PAST FORWARD: Prominent Names in the 1904 Chinese Petition
For the Chinese, the Lunar New Year is a time not just to welcome the year ahead but also to revere one’s ancestry and even visit, I think on the third day, their tombs.
But I bet you many great grandchildren of the original teenage Chinese males who arrived in Cebu at the turn of the 20th century or even earlier, can no longer recognize nor recall who they were much less speak their original language, either Hokkien (Amoy) or Cantonese fluently.
In 1905, a petition against the Chinese Exclusion Act—passed originally by the U.S. Congress in 1894, and extended to her new colony, the Philippines—was signed by 276 merchants in Cebu. At this time, there were 1,171 Chinese citizens in the entire province of Cebu, with 818 of them living in the city, according to the1903 Census.
This document, a digital copy of which I obtained from the U.S. National Archives, gives us a picture of the number of ethnic Chinese who had already been doing business in the island by then. By signing their names, one can assume that these men must have attained some level of economic success enough for them to come out in the open to oppose what they perceived as an onerous law.
One is immediately struck by two family names that stand out: Go and Uy, with 37 names for the former and 31, the latter. The two names are followed by Tan (24) and Lim (21).
Perhaps the most prominent merchants on this list are Diao Contino, Cang Suco, Cang Bompit, Sy Joco and Uy Chaoco/Tiaoco and Francisco M. Yaptico. These men were already well-established traders even before the 1898 Tres de Abril revolt in Cebu. They are, however, joined by newcomers or second-generation Chinese merchants on the same list that include Yap Anton, Benito Tan Unchuan, Tan Unjo, Lim Bonfing, Go Occo, and Tomas Liao Lamco. Seemingly absent on the list is Pedro Singson Gotiaoco (or Go Bon Tio) and his son, Manuel Gotianuy. But a sibling who co-manages the Gotiaoco y Hermanos firm, Go Quiaoco, is present. Ah, but there is, intriguingly a Go Bon Chiu on this list and this may well be Gotiaoco himself.
Space will not allow me to delve in detail on all of these men but let me provide some glimpses on some of them, starting with Diao Contino. He is perhaps the most senior on this list, owner of a well-established firm already advertising in the Hong Kong-based “Directory of China, Japan and the Philippines” by 1889. The Diao Contino firm dealt in the large-scale trading of rice, copra, sugar and hemp located at 27 Norte America Street (now D. Jakosalem St.). Its manager was Liao Seng Wan, also a signatory in the petition as did its bookkeeper, Go Tayco.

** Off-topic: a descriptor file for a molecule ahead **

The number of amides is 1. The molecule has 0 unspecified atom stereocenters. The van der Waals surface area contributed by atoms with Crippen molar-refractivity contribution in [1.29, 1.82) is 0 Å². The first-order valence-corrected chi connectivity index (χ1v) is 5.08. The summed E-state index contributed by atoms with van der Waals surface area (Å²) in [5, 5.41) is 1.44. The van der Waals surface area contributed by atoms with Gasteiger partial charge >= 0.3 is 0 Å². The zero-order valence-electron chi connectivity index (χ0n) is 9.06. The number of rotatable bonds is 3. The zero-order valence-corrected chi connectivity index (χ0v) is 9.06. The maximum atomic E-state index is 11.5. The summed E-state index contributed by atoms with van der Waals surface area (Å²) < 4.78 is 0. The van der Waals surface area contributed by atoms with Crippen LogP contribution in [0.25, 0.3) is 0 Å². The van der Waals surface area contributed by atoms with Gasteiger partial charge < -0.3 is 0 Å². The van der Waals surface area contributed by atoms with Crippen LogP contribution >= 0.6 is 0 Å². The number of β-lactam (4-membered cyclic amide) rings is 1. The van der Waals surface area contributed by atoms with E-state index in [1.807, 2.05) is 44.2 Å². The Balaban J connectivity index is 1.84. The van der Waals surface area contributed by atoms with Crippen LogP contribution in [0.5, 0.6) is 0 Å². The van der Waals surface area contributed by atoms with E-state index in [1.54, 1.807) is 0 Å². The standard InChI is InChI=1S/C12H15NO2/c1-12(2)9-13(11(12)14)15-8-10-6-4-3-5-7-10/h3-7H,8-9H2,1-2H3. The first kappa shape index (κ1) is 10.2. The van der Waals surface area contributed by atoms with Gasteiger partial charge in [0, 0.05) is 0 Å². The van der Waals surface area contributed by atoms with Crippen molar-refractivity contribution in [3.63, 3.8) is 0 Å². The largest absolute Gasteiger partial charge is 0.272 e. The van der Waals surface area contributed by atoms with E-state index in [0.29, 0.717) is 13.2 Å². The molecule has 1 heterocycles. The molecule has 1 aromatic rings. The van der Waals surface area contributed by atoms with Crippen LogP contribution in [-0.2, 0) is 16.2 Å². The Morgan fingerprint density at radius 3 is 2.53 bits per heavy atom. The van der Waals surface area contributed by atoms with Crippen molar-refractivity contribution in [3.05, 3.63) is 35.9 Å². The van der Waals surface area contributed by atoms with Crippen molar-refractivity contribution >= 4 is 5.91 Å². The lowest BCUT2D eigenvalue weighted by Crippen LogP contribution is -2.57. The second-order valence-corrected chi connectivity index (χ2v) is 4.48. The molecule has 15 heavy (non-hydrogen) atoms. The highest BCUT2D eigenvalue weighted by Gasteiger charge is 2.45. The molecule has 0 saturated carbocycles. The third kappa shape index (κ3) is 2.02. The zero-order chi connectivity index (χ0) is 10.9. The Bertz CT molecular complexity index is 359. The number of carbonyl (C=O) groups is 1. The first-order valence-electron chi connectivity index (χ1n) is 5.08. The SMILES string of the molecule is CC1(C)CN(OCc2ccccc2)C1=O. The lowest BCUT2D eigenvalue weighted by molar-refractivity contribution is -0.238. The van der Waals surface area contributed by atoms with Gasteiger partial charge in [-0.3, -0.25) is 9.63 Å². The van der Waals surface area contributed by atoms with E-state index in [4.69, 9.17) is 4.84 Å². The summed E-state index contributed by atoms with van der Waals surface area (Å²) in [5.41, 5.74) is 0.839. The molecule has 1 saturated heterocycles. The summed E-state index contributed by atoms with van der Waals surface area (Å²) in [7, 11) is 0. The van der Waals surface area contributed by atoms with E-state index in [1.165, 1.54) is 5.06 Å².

Cang Suco comes next whose firm at 40 Carmelo Street was also a large importer and exporter of rice, hemp, sugar, and copra. His son, Cang Bunpit (also known as Bonpit or Bompit), also a signatory in the petition, would partner with another petitioner, Tan Unjo, in different businesses a decade later.
The late-Spanish period trader Uy Chiaoco, who apparently took on the name Antonio Cosin Uy Chiaoco, founded a trading company called Antonio Cosin y Hermanos (also known by Chinese name Kin Sun Cheong Company) at 9 Norte America (today D. Jakosalem) Street. His son, Antonio Uy Chulay, took over the company a few years after the 1904 petition. Uy Chulay came to the Philippines as a 13-year-old in 1890 to join his father as a shopkeeper. Chulay changed the firm’s name to Joaquin Castro & Co. after he took over in the early 1900s. By 1914, the firm was listed as a large exporter of hemp, copra, and sugar while importing rice and flour. It also sold general merchandise from Hong Kong and China and was a commission and shipping agent for the steamship R. Melliza. Other than his bothers Uy Chuy and Uy Jingten, assisting him was his brother-in-law, Alfonso SyCip, son of Manila-based Chinese trader Jose Zarate SyCip and brother of Albino SyCip, who would later help establish China Banking Corporation in Manila.
While we know very little about Sy Joco, we know that his son Sy Jong Chuy was born in 1875 in Xiamen and came to Manila in 1888 at the age of 13. He worked for a time in Mindanao at a store owned by an unnamed uncle in Dapitan, Zamboanga before moving to Cebu three years later where he eventually became manager of his father’s firm, Sy Joco and Co. In 1918, Jong Chuy joined Manuel Gotianuy in the newly-established shipbuilding and ship repair firm Hoa Hin & Co., Inc. as manager and one of its principal stockholders, aside from owning shares in Leyte Navigation, and much later in Lim Tian Teng & Co., and the Ormoc Sugar Central in Ormoc, Leyte.
Strangely, although the Yaptico firm had its main office in Iloilo, its owner nevertheless signed the petition in Cebu where a branch was found on 44 F. Gonzales Street. Paulino Uy Dina headed the Cebu branch with Uy Golon as second manager; Tan Chuanco, cashier; Chuan Janchion, bookkeeper; and Lo Dioco, clerk.
Perhaps it is no wonder that, due to the provisions of the Chinese Exclusion Act, we often joke that there is no Chinatown in Cebu because Cebu is one big Chinatown already. The Chinese Exclusion Act had a far-reaching impact than was originally intended when it excluded poor Chinese laborers from entering the Philippines and limiting entry only to those who could do business or were already in business in the colony.
The result was the spread of Chinese mercantile traders all over the archipelago. Thus explains why one finds there is a tradition of rickshaw pullers in Malaysia, Indonesia and Singapore today, whose British or Dutch colonial masters did not pass laws to prevent Chinese migrant laborers from entering their shores.
Belated Chinese New Year’s Greetings to all Tsinoys!
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